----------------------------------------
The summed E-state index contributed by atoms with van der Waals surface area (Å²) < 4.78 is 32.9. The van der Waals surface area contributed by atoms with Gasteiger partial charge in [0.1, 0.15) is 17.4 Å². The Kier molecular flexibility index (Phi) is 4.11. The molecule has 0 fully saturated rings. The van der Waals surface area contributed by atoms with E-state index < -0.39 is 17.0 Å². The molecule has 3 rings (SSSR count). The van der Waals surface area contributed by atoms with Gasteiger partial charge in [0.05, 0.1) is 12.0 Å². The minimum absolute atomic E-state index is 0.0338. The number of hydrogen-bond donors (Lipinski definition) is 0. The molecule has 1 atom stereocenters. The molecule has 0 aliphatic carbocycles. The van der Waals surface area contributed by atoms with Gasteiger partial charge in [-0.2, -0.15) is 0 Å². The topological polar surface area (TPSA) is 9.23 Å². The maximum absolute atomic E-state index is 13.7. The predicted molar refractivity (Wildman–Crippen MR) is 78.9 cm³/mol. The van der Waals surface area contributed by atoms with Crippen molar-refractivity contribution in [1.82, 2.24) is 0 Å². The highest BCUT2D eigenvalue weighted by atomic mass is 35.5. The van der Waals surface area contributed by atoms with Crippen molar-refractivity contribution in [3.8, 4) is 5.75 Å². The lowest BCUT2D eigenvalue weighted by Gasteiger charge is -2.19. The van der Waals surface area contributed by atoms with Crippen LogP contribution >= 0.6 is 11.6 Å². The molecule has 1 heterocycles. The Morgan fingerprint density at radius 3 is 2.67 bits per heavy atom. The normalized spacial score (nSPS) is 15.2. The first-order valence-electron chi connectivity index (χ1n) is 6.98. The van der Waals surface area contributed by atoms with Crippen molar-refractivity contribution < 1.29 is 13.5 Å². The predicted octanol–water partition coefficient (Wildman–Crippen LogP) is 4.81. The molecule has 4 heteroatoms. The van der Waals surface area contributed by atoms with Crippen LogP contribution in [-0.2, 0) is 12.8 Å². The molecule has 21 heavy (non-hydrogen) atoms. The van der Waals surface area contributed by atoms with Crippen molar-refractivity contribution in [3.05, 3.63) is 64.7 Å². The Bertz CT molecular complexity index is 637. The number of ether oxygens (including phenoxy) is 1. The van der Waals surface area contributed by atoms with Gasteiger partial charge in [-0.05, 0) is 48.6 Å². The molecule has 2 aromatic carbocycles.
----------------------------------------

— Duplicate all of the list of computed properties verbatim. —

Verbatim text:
The summed E-state index contributed by atoms with van der Waals surface area (Å²) < 4.78 is 32.9. The van der Waals surface area contributed by atoms with Gasteiger partial charge in [0.1, 0.15) is 17.4 Å². The Kier molecular flexibility index (Phi) is 4.11. The molecule has 0 fully saturated rings. The van der Waals surface area contributed by atoms with E-state index < -0.39 is 17.0 Å². The molecule has 3 rings (SSSR count). The van der Waals surface area contributed by atoms with Gasteiger partial charge in [0.05, 0.1) is 12.0 Å². The minimum absolute atomic E-state index is 0.0338. The number of hydrogen-bond donors (Lipinski definition) is 0. The molecule has 1 atom stereocenters. The molecule has 0 aliphatic carbocycles. The van der Waals surface area contributed by atoms with Gasteiger partial charge in [-0.2, -0.15) is 0 Å². The topological polar surface area (TPSA) is 9.23 Å². The maximum absolute atomic E-state index is 13.7. The predicted molar refractivity (Wildman–Crippen MR) is 78.9 cm³/mol. The van der Waals surface area contributed by atoms with Crippen molar-refractivity contribution in [1.82, 2.24) is 0 Å². The highest BCUT2D eigenvalue weighted by atomic mass is 35.5. The van der Waals surface area contributed by atoms with Crippen molar-refractivity contribution in [3.8, 4) is 5.75 Å². The lowest BCUT2D eigenvalue weighted by Gasteiger charge is -2.19. The van der Waals surface area contributed by atoms with Crippen LogP contribution >= 0.6 is 11.6 Å². The molecule has 1 heterocycles. The Morgan fingerprint density at radius 3 is 2.67 bits per heavy atom. The normalized spacial score (nSPS) is 15.2. The first-order valence-electron chi connectivity index (χ1n) is 6.98. The van der Waals surface area contributed by atoms with Crippen molar-refractivity contribution < 1.29 is 13.5 Å². The predicted octanol–water partition coefficient (Wildman–Crippen LogP) is 4.81. The molecule has 4 heteroatoms. The van der Waals surface area contributed by atoms with Crippen LogP contribution in [-0.2, 0) is 12.8 Å². The molecule has 21 heavy (non-hydrogen) atoms. The van der Waals surface area contributed by atoms with Crippen molar-refractivity contribution in [3.05, 3.63) is 64.7 Å². The Bertz CT molecular complexity index is 637. The number of ether oxygens (including phenoxy) is 1. The van der Waals surface area contributed by atoms with Gasteiger partial charge in [-0.05, 0) is 48.6 Å². The molecule has 2 aromatic carbocycles.